The current Chelsea team does not possess the slightest whiff of being as colossal as that generation. This is despite the fact that the Clearlake Capital consortium that took over the club upon Abramovich’s departure in 2022 has splurged £1-billion on acquiring new players.

Whereas under the club’s former Russian owner the strategy was to target ready-made players to come and perform at the club, the Clearlake Capital group has taken a different route.

It has targeted young prospects, although these potential starlets have been bought for exorbitant sums. Yet week after week they have mostly failed to show the quality required for Chelsea to compete with the likes of Liverpool, Manchester City and Arsenal.

Only one of the recruited youngsters, former City midfielder Cole Palmer, has impressed since joining the Blues before the start of this season. He has scored the bulk of Chelsea’s goals and also provided some assists. However, he cannot do it alone.

His teammates, such as Moisés Caicedo, Enzo Fernández and Mykhailo Mudryk, have blown hot and cold during their time at Stamford Bridge.

It can be argued that most of Chelsea’s players are under the age of 25 and still have time to blossom. However, the Blues’ loss to Liverpool in the final of the Carabao Cup showed that their problems run deeper than their players merely being inexperienced.

Chelsea

Chelsea Head Coach Mauricio Pochettino looks dejected during a Premier League match against Arsenal at Emirates Stadium in London on 23 April 2024. (Photo: Marc Atkins / Getty Images)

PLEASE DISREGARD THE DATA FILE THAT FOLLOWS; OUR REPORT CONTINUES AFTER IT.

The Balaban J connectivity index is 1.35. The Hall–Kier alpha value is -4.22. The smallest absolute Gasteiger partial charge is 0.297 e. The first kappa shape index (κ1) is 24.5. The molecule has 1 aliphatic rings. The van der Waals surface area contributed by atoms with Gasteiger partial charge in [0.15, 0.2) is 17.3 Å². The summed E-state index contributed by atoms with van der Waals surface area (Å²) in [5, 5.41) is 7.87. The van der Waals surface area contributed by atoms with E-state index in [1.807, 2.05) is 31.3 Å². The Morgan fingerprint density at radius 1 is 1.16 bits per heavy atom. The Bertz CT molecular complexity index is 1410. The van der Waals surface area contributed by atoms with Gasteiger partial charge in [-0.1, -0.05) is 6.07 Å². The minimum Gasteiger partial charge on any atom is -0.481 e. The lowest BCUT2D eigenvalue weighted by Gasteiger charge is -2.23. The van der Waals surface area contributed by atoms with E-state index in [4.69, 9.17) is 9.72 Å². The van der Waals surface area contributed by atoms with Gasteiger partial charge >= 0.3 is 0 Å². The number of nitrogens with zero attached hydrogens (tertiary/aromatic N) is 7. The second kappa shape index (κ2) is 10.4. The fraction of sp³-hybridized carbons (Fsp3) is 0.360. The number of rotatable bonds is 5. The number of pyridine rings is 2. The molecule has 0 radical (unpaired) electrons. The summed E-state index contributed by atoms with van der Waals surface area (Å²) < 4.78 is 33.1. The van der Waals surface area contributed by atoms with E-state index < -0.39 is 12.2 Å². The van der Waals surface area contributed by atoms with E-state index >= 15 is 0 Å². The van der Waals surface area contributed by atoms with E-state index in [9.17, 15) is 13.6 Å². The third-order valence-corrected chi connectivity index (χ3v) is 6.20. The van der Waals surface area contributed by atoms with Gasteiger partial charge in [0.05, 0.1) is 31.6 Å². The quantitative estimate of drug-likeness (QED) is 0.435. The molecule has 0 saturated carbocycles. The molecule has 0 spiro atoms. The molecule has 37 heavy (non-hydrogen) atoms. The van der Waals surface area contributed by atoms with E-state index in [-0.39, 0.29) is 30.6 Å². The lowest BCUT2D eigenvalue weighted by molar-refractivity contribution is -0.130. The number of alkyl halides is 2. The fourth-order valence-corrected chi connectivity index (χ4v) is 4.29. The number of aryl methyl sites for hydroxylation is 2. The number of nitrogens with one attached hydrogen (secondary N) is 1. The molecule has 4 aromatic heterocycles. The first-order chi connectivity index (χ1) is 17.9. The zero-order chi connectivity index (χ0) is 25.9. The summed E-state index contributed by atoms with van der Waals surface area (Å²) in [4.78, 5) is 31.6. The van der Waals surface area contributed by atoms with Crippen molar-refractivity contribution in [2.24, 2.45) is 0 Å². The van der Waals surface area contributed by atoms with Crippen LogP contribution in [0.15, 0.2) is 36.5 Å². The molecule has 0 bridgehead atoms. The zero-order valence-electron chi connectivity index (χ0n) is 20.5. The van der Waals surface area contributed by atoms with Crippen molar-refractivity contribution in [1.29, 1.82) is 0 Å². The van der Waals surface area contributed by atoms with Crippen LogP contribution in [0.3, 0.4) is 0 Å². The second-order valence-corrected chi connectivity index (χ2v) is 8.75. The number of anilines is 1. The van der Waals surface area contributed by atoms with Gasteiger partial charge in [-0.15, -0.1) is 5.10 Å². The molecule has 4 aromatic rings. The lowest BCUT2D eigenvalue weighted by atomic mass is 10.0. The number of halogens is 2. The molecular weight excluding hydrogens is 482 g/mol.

The wrong history

The 1-0 loss to the Reds at the end of February was Chelsea’s sixth in an English domestic cup final. Ironically, during the match Liverpool were missing a number of first-team starters, which meant Jürgen Klopp had to rely heavily on recent academy graduates who are even more inexperienced than Chelsea’s expensively assembled cohort. Yet the Reds’ youngsters shone on the day.

One issue that continually plagues the London side is inconsistency. They can play a match where they look hungry to win, then capitulate completely in the next game.

“It’s true we did not compete. I cannot blame the players; as a team we are showing this inconsistency. That is why we are where we are, because we are capable of having an amazing performance, and three days later [we are] at the other extreme,” Chelsea’s Argentinian manager Mauricio Pochettino said after the Arsenal thrashing.

“When we have bad days, we are so bad. When we are good, we are capable of everything. But it’s another thing that we need to be aware that we need to improve for the future,” the 52-year-old stated.

With Chelsea rooted to mid-table for much of this campaign, calls are increasing for Pochettino to vacate the hot seat. If indeed he is fired after just one season, whoever succeeds him will become the third person to take over the reins full-time since the Blues’ new ownership took over. When they arrived, Thomas Tuchel was in charge. But he was fired not long after the start of the 2022/23 season.

Then came Graham Potter. He was fired in April 2023 after a run similar to the one Chelsea are experiencing at the moment. Chelsea’s former midfielder Lampard took over in the interim before Pochettino was announced as Chelsea’s potential saviour at the start of this campaign.

He is yet to live up to this tag but may not be granted the opportunity to do so, as pressure mounts with each passing game. DM

This story first appeared in our weekly Daily Maverick 168 newspaper, which is available countrywide for R35.

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Comments - Please in order to comment.

  • Syd Boston says:

    Too right Yanga – the rate at which too many clubs sack managers is insane. The reality is that success is the result of a whole team behind – and in conjunction with – the manager and this takes time to fruition. Guess that’s why they get the big bucks.